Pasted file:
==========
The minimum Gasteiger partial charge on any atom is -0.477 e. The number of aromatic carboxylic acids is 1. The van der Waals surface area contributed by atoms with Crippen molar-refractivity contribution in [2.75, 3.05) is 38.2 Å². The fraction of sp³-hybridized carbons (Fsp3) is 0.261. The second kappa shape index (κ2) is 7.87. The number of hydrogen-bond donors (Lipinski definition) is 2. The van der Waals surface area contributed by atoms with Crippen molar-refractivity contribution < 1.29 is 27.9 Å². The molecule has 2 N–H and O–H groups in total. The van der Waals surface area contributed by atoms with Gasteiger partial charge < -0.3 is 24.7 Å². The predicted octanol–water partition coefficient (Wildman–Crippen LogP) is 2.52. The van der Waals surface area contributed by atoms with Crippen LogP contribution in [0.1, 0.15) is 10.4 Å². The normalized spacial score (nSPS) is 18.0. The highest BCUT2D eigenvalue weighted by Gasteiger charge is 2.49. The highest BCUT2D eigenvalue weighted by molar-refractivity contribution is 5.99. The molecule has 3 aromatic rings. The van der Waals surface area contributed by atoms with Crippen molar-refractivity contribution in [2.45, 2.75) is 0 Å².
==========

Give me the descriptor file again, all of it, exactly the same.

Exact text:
The minimum Gasteiger partial charge on any atom is -0.477 e. The number of aromatic carboxylic acids is 1. The van der Waals surface area contributed by atoms with Crippen molar-refractivity contribution in [2.75, 3.05) is 38.2 Å². The fraction of sp³-hybridized carbons (Fsp3) is 0.261. The second kappa shape index (κ2) is 7.87. The number of hydrogen-bond donors (Lipinski definition) is 2. The van der Waals surface area contributed by atoms with Crippen molar-refractivity contribution < 1.29 is 27.9 Å². The molecule has 2 N–H and O–H groups in total. The van der Waals surface area contributed by atoms with Gasteiger partial charge < -0.3 is 24.7 Å². The predicted octanol–water partition coefficient (Wildman–Crippen LogP) is 2.52. The van der Waals surface area contributed by atoms with Crippen LogP contribution in [0.1, 0.15) is 10.4 Å². The normalized spacial score (nSPS) is 18.0. The highest BCUT2D eigenvalue weighted by Gasteiger charge is 2.49. The highest BCUT2D eigenvalue weighted by molar-refractivity contribution is 5.99. The molecule has 3 aromatic rings. The van der Waals surface area contributed by atoms with Crippen molar-refractivity contribution in [2.45, 2.75) is 0 Å².